Answer: (b). A school’s faculty includes both teaching and non-teaching individuals. Because of that, a the before faculty confuses things. By the same token, who also have administrative duties would make sense only as a restrictive clause; such clauses require no preceding comma.
Answer: (b) Off is pronoun enough for one phrase.
Answer: (a). This sentence is correct.
Supporters have is a classic case of false attraction: Because supporters immediately precedes have, there’s a temptation to make the verb agree with that plural noun. But the subject of this sentence is army, not supporters, and so the verb must be has. (Again, this is a case where day-to-day usage is quickly threatening to turn that answer into something close to pedantry.)
These five appeared as headlines:
Answer: Either (b) or (c), although (c) would be clearest.
As the sentence appeared in The Globe, the noun phrase Globe writer seemed to be pairing with the possessive pronoun her from earlier in the sentence, retroactively making that pronoun dangle. The writer thus appears to be about to turn 90.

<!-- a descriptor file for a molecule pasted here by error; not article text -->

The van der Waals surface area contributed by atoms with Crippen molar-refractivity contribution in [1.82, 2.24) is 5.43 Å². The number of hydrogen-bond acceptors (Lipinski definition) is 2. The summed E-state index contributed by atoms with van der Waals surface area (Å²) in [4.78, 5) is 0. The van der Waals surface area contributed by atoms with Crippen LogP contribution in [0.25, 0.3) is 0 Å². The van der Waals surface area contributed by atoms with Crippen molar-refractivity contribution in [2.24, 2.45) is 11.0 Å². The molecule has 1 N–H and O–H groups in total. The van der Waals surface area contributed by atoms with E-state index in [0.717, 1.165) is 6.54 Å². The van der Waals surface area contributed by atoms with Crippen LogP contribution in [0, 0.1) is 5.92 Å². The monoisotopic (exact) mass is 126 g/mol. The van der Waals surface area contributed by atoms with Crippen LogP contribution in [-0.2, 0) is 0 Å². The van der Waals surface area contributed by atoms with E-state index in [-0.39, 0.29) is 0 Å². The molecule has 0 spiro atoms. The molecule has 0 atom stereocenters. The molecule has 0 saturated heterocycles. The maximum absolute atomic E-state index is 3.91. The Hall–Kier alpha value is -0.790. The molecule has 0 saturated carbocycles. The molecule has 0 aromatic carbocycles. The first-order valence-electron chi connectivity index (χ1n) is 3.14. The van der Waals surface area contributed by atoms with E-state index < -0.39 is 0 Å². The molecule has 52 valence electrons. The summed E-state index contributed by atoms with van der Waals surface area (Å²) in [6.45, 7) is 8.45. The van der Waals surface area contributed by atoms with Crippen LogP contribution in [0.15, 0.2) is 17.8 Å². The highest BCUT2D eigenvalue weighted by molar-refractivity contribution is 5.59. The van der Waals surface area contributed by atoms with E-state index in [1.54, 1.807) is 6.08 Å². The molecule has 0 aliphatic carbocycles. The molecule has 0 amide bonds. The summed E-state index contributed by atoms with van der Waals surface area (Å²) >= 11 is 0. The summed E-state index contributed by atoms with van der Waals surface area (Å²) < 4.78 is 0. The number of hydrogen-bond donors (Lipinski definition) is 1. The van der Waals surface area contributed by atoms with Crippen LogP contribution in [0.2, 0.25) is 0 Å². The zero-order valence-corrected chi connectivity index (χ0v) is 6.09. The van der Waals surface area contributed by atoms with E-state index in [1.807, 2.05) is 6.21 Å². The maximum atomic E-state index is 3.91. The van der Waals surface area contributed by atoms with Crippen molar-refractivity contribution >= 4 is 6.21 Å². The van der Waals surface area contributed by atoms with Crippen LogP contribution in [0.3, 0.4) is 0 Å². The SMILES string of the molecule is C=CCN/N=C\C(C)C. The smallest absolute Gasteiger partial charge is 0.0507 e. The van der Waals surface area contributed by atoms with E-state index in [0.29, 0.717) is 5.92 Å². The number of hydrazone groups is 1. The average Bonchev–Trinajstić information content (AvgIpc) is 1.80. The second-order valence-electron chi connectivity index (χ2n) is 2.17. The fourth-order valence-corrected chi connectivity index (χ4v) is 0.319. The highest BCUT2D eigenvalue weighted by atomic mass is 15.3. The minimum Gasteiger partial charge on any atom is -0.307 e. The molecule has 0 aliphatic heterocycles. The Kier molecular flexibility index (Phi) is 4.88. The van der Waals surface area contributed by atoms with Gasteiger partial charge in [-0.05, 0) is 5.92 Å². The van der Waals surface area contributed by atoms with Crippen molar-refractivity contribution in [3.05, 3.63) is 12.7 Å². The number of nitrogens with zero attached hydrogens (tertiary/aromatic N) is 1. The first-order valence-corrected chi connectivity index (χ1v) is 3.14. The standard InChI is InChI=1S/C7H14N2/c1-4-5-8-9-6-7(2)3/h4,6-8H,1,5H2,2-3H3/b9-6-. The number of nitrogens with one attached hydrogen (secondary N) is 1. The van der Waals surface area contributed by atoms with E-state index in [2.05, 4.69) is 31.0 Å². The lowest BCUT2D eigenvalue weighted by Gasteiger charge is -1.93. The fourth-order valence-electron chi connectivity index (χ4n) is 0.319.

Answer: Either (b) or (c). Cleveland Indians may be taken to simply describe the logo or to possess it. There are, of course, many who object both to the team’s name and its mascot (Chief Wahoo) as forms of ethnic stereotyping, but that is another issue.
It might be worth noting as well that the phrase to simply describe will be flagged by some readers as a split infinitive. In fact, split infinitives are not bad grammar, or at least never should have been considered so; the rule against them stemmed from earlier grammarians’ insistence that English follow the rules of Latin grammar; in Latin, the infinitive is a single word and so can’t be split; there’s no reason the two-word English version can’t be. Regardless, in the sentence above, putting the simply elsewhere would cause confusion: To describe simply the logo could be read as describing only the logo. Simply to describe the logo would invite readers to wonder whether the simply modifies the phrase to possess it as well.